It’s another Wednesday in March, so that must mean it’s time for the next installment of Meet Our Staff! We hope you’re enjoying this series! Next up is Adele Flail, a fascinating Renaissance Woman who does great work here at the UMFA.
5 Questions for Adele Flail
What is your role at the UMFA? Describe a typical (or memorable!) day on the job.
I’m the Development and Marketing Assistant—because I help out in two different departments, my job is pretty eclectic—in one day I might process checks and prepare membership cards, edit an article for our quarterly member newsletter, or put together an email about an upcoming event. But I would say the core of my job is helping the Museum communicate with its friends and members—making sure that the community knows about all of the insanely awesome exhibitions and events that happen at the UMFA—and knows how much the staff appreciates the support that makes all of the insanely awesome stuff possible!
What is your favorite work in the collection, and why?
Ralph Albert Blakelock’s oil painting Silvery Night. One of my favorite things is walking at night: whether it is hiking in the mountains under a full moon or just wandering through the city streets after they’ve emptied, I love the quiet and solitude—the feeling that this new, mysterious world was made for you alone to explore. I love works that try to capture the feeling of this secret, peaceful time—and because so many of the sensations that make up the experience night come from the sounds, or the smells, or the way the air feels against your skin, it is really fascinating to me that Blakelock was able to capture the sensations so well in a purely visual media—I can hear the susurrus of the leaves and the small waves licking at the rocks in the crunchy/grainy texture of the paint, and the longer I spend looking at it, the more senses I feel come alive, until I can almost smell warm spring dirt and feel a light breeze rustling the hairs on my arm.
What are your favorite parts of this city and this state? When you’re not at the museum, where might we find you?
I spend a lot of time working on our house/homestead—but I also enjoy camping in the San Rafael Swell and the Uintas with my husband—his whole family has been exploring the region for 40+ years, and know all the great places to visit—including some amazing, somewhat secret places that I haven’t been privy too yet. In Salt Lake, I love the Jordan River/Legacy Parkway trail—where else can you encounter ducks, beavers, a pond full of croaking frogs AND convenient access to a fully stocked library?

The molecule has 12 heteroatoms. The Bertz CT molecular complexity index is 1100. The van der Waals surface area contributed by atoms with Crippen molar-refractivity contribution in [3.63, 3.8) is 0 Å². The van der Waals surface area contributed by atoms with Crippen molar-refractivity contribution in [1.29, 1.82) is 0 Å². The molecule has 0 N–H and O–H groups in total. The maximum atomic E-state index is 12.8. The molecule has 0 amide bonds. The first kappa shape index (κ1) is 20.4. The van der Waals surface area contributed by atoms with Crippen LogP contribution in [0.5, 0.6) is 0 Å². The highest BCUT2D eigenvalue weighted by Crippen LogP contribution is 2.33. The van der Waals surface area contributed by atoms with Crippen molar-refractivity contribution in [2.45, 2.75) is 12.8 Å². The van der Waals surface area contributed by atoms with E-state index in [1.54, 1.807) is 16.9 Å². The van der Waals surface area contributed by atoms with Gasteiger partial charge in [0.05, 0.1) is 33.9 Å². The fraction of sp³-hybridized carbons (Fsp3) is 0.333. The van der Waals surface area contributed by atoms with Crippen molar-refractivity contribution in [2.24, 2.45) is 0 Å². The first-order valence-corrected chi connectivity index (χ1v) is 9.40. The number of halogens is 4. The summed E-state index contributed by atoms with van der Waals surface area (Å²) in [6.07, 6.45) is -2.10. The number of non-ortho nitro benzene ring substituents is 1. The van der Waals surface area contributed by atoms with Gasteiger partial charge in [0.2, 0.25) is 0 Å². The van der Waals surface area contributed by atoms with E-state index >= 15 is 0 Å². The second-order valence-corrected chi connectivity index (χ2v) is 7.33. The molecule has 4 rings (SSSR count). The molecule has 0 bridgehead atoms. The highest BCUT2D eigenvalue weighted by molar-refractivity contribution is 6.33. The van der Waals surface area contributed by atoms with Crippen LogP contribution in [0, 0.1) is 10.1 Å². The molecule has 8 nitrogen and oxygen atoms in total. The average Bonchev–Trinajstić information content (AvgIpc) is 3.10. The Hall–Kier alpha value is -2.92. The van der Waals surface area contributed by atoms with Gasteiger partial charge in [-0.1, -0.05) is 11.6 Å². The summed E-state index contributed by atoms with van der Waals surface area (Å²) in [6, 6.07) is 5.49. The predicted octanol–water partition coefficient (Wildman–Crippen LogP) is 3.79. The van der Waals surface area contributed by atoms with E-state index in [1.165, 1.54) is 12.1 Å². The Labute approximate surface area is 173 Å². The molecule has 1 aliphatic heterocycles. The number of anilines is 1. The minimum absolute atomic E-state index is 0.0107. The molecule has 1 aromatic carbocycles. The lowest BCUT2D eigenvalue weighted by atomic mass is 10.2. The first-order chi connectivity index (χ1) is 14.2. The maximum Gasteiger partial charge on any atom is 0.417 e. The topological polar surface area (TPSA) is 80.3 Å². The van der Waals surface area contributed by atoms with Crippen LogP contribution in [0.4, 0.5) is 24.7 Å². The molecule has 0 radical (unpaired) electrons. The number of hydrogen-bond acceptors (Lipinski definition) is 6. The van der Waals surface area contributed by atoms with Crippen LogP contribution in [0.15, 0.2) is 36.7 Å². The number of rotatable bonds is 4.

What is your favorite way to pass the time—what are your hobbies, your talents, your interests?
My husband and I bought a fixer-upper in the Fair Park area several years ago, and we spend most of our time working on the house, and trying to turn it into an urban homestead. We keep chickens and a garden and are landscaping primarily with edible plants. It has been a slow process—we’re in an ongoing battle with bindweed, which always tries to eat our tomatoes—but we’ve already learned a lot, like how to slaughter a chicken or re-building a pocket window out of oak—and I love how much there is to know about what happens right in your own yard, from the botany of weeds to practical skills like joinery!
An urban homesteader! I’d love to hear more about your pioneering efforts making a home in Salt Lake City. I also happen to know that you illustrated a book!
I’m a self-taught artist—my degree is in biology, but I’ve always drawn and written in my free time. Several years ago, I created a few images—these were almost “science illustrations”—for a column about the natural world that had been running in Catalyst Magazine for 15 years—which apparently helped spur a local publisher to offer the lovely and talented author Diane Olson the chance to turn her work into a book: The Nature Lover’s Almanac: Kinky Bugs, Stealthy Critters, Prosperous Plants, & Celestial Wonders… and I was asked to provide the illustrations!
This was an amazing opportunity: it forced me to improve (there are about 150 illustrations in the book, and each took about five hours to produce) and came at a time when I was coming to the realization that I wanted/needed to be an artist, so it was a very encouraging experience from a skill-developing standpoint. I still have so much to learn about the process of art-making, and I’m currently trying to figure out the best way to take this more seriously in my life, and to increase the repertoire of skills and techniques that I’ll need to move forward.